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Denali National Park Guide - OutdoorPlaces.Com

 Denali National Park and Preserve Guide

Located in the interior section of Alaska between Fairbanks and Anchorage, Denali National Park and Preserve is 6.1 million acres of unspoiled sub-artic wilderness, roughly the same size as Vermont!  The centerpiece of Denali, which means, " "the high one, " in Athabascan, a language used by local Native Americans, is Mt. McKinley.  Towering an impressive 20,320 feet, Mt. McKinley is the highest peak in the United States and is best viewed at dawn and dusk, spending most of it's time shrouded in clouds..  Declared Mt. McKinley National Park in 1917, the park was expanded to it's current size and named Denali National Park in 1980.   

Grizzly Bear - Photo provided by the US National Park ServiceMost of Denali National Park is unspoiled wilderness.  Unlike other large National Parks like Yellowstone, visitor impact is limited to a small area.  The park does not offer a large number of improved hiking trails but is an incredible playground of backcountry and mountaineering opportunities, the vast mountains of the Alaska Range, and countless glaciers.

To reduce visitor impact during the weather shortened Alaskan summer access to the park by private vehicle is restricted to the first 14 miles of the 88 mile park road.  The US National Park Service runs a shuttle bus that can be picked up at the visitors center located on the eastern edge of the park, the only entrance into Denali.  Every year the National Park Service sponsors a lottery, and 1,600 lucky people earn the right to drive their private vehicle the full length of the park road.

Because of the travel restrictions and there only being 291 improved campsites within the entire park reservations are all but required to visit Denali for almost any activity.  Visiting for only a day (which can be 23 hours in late June) does not do Denali justice.  100% of campsites, all 300 rooms of the in park lodge and 65% of shuttle bus seats are on a reservation basis.  If you arrive without shuttle bus reservations you may have to wait one to two days to get on, and finding a campsite without reservations will be even harder.  Even if you plan only to day hike within the park, having an advanced shuttle bus reservation will greatly enhance your visit.

The shuttle bus service offers a number of routes.  You can take an eight-hour round trip to the Eielson visitor center, located about 15 miles north of the summit of Mt. McKinley.  You can also take an eleven-hour round trip to Wonder Lake, the most remote improved campground in Denali.  If you take the US National Park Service shuttles, you can get off at a number of stops and explore.  Commercial tours are also available however they do not allow you to get off and on mid-trip and generally run for a shorter period of time.  A boxed lunch is provided on commercial tours.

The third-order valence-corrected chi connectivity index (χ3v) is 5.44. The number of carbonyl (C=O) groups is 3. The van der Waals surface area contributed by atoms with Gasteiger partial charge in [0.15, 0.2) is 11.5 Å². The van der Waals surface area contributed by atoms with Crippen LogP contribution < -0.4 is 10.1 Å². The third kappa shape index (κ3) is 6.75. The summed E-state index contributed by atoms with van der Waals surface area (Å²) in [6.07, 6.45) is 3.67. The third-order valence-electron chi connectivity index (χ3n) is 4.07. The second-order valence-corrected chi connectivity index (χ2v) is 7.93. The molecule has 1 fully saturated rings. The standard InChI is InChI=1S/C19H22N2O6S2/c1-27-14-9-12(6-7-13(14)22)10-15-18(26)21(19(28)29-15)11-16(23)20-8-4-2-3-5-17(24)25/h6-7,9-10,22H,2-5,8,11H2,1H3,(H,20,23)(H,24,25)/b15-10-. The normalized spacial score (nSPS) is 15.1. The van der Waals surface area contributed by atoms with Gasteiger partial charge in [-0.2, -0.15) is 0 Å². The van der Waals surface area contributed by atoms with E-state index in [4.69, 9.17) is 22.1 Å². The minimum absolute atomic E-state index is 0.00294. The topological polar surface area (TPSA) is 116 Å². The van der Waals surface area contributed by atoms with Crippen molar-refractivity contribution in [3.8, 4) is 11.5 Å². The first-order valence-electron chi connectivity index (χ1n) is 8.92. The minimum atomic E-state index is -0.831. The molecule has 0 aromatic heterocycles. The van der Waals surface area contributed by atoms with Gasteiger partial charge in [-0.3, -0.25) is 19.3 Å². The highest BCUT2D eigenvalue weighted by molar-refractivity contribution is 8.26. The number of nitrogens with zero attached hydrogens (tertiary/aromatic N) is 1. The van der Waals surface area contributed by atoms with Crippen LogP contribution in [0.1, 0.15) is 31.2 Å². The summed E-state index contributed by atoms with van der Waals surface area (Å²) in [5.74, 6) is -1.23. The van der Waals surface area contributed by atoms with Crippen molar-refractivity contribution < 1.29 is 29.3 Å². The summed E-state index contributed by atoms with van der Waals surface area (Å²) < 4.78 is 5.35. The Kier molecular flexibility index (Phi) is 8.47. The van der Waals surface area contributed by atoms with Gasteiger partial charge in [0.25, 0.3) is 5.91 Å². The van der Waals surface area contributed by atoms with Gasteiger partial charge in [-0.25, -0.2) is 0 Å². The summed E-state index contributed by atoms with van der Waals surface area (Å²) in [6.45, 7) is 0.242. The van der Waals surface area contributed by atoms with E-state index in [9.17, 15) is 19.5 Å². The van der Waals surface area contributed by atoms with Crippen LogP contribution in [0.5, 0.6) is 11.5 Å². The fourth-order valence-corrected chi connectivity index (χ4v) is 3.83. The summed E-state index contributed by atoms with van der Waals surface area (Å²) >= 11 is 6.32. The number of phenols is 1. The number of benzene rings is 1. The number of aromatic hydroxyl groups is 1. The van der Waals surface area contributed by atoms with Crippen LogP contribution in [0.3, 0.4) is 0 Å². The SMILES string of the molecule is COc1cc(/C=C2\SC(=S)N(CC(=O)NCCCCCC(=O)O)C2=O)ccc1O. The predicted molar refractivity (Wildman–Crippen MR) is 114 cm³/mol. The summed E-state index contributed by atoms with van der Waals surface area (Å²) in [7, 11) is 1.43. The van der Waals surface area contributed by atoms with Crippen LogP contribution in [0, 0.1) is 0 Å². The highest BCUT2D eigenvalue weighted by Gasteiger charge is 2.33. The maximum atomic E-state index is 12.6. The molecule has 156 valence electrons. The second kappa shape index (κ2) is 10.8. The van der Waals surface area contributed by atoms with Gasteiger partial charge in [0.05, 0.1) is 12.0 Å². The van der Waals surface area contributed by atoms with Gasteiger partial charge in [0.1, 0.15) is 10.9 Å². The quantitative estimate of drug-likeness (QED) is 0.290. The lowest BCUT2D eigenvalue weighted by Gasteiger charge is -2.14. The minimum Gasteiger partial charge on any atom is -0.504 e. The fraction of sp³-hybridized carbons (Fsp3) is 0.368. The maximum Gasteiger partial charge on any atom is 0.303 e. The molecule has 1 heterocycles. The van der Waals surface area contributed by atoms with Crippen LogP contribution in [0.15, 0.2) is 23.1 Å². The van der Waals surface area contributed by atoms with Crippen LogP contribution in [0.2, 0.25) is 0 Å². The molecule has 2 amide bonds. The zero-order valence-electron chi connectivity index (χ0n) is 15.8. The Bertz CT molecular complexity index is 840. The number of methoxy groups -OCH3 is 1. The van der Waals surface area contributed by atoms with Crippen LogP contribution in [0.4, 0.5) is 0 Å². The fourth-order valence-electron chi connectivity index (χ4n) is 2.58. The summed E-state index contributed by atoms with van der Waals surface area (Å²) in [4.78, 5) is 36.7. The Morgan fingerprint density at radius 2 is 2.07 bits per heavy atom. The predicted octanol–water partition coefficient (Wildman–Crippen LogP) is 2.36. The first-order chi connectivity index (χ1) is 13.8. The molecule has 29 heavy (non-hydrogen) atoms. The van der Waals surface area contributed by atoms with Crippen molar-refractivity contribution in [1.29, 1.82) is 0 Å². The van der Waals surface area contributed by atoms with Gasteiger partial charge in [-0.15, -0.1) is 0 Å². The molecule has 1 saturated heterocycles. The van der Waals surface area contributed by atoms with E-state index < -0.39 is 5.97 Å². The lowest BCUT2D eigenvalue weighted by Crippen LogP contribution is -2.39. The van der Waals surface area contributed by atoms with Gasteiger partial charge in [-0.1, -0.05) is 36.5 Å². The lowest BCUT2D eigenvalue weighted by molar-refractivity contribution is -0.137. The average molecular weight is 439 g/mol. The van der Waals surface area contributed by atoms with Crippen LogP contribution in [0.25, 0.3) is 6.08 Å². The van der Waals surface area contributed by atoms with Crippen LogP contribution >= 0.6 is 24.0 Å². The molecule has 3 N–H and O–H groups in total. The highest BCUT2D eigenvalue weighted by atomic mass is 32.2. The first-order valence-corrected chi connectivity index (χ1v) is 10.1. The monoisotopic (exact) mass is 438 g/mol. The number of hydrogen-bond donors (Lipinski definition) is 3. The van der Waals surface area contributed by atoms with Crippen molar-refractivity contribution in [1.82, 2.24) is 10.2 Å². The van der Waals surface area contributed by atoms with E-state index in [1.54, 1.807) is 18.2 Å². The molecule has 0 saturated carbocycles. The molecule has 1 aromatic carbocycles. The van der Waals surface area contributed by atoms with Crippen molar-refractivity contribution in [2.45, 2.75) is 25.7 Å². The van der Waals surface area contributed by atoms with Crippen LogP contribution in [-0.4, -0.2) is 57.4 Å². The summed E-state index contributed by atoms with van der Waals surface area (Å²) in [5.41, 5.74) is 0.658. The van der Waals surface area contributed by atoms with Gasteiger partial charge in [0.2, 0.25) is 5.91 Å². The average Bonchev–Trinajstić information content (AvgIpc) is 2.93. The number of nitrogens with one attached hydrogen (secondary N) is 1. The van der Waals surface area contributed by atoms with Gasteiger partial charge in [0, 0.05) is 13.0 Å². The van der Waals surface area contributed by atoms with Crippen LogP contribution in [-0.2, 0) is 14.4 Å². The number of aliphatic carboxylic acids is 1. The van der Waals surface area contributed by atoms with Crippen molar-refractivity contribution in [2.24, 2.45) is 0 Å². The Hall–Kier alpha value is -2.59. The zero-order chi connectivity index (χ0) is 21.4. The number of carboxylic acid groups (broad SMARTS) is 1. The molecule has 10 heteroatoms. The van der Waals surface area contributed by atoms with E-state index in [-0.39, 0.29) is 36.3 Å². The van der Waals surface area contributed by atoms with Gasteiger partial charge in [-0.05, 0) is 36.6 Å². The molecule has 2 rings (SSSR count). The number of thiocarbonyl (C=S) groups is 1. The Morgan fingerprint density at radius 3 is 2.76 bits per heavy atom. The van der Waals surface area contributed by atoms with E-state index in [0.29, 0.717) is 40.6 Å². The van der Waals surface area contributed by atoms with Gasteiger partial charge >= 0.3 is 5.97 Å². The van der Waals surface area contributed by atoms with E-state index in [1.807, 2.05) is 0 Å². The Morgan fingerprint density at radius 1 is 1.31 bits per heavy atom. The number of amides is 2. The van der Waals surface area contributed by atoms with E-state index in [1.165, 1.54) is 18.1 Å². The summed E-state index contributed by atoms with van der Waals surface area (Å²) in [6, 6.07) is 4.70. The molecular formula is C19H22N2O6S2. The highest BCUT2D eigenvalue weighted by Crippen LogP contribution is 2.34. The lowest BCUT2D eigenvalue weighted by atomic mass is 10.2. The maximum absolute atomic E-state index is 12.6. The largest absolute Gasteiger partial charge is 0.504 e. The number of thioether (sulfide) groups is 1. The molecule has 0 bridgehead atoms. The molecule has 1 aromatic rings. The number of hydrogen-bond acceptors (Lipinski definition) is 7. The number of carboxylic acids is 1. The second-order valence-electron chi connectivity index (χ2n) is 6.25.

Recreational vehicle camping is only allowed at Teklanika, Savage and Riley campgrounds, all located within the first fourteen miles of the park.  Wonder Lake, Igloo and Sanctuary has special bus service and Morino is walk-in camping only.

Denali's 6.1 million acres is rich with wildlife.  Bald eagles, grizzly bears, moose, Dall sheep, and caribou are plentiful throughout the park.  Moose and grizzly bear encounters are possible and rather common even in the improved sections of the park.  Special consideration needs to be taken when camping in the park to prevent bear encounters.

You will not find a better place for backcountry or mountaineering in unspoiled wilderness.  Backcountry camping and mountaineering are allowed within the park, but specific permits must be applied for well in advance.  Mount McKinley 18,000 feet rise above the surrounding terrain is the tallest in the world, surpassing even Everest in total elevation gain during a summit assault.  Special training and equipment will be needed to conquer Mount McKinley, but less strenuous adventure awaits out in the vast expanse of Denali backcountry when all points lead to adventure.

More exotic adventures are available through a number of area outfitters.  Aerial tours, horseback trips, and rafting tours down the frigid Nenana River are all available just outside of the park's east entrance.  Denali National Park and Preserve even sports two airstrips allowing private pilots to fly into the park.  If you want to do more hiking but prefer to stay on improved or marked trails, a trip to adjacent Denali State Park is in order, offering many miles of improved hiking trails on the southern side of Mount McKinley.

When the snow starts to fly the fun doesn't end at Denali.  Cross country skiing, sled dog mushing, snow shoeing, snowmobiling (or snow machines as they are called in Alaska) are all available activities within the park.  You won't find a finer place in the United States to see the Northern Lights, or a night sky unspoiled by ambient light, warmth, humidity or pollution in the air.

Weather at Denali can be very extreme.  In the summer plan for 60 F. and damp conditions.  In the winter, the temperature can fall below -40 F. making things downright inhospitable.  The key to a successful visit to Denali National Park and Preserve is reservations far in advance, at least three days to explore, and plenty of film in Alaska's unspoiled wilderness.